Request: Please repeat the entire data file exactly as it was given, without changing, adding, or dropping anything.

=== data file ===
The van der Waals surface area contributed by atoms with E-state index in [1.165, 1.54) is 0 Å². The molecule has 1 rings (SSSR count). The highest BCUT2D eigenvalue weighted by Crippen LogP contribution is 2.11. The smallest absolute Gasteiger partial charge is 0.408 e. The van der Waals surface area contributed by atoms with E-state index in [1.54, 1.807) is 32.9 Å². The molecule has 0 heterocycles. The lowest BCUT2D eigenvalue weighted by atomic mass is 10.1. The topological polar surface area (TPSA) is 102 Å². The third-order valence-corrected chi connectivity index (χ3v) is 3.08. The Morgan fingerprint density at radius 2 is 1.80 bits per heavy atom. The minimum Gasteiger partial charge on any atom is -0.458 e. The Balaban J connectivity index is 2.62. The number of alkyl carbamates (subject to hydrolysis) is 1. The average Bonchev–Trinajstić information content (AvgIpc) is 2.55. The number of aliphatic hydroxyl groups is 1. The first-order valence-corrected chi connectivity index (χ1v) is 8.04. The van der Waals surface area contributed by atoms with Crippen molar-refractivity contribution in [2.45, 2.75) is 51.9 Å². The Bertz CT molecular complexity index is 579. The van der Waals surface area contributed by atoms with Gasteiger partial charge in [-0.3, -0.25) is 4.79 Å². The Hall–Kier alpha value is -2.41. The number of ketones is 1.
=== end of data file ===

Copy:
The van der Waals surface area contributed by atoms with E-state index in [1.165, 1.54) is 0 Å². The molecule has 1 rings (SSSR count). The highest BCUT2D eigenvalue weighted by Crippen LogP contribution is 2.11. The smallest absolute Gasteiger partial charge is 0.408 e. The van der Waals surface area contributed by atoms with E-state index in [1.54, 1.807) is 32.9 Å². The molecule has 0 heterocycles. The lowest BCUT2D eigenvalue weighted by atomic mass is 10.1. The topological polar surface area (TPSA) is 102 Å². The third-order valence-corrected chi connectivity index (χ3v) is 3.08. The Morgan fingerprint density at radius 2 is 1.80 bits per heavy atom. The minimum Gasteiger partial charge on any atom is -0.458 e. The Balaban J connectivity index is 2.62. The number of alkyl carbamates (subject to hydrolysis) is 1. The average Bonchev–Trinajstić information content (AvgIpc) is 2.55. The number of aliphatic hydroxyl groups is 1. The first-order valence-corrected chi connectivity index (χ1v) is 8.04. The van der Waals surface area contributed by atoms with Crippen molar-refractivity contribution in [2.45, 2.75) is 51.9 Å². The Bertz CT molecular complexity index is 579. The van der Waals surface area contributed by atoms with Gasteiger partial charge in [-0.3, -0.25) is 4.79 Å². The Hall–Kier alpha value is -2.41. The number of ketones is 1.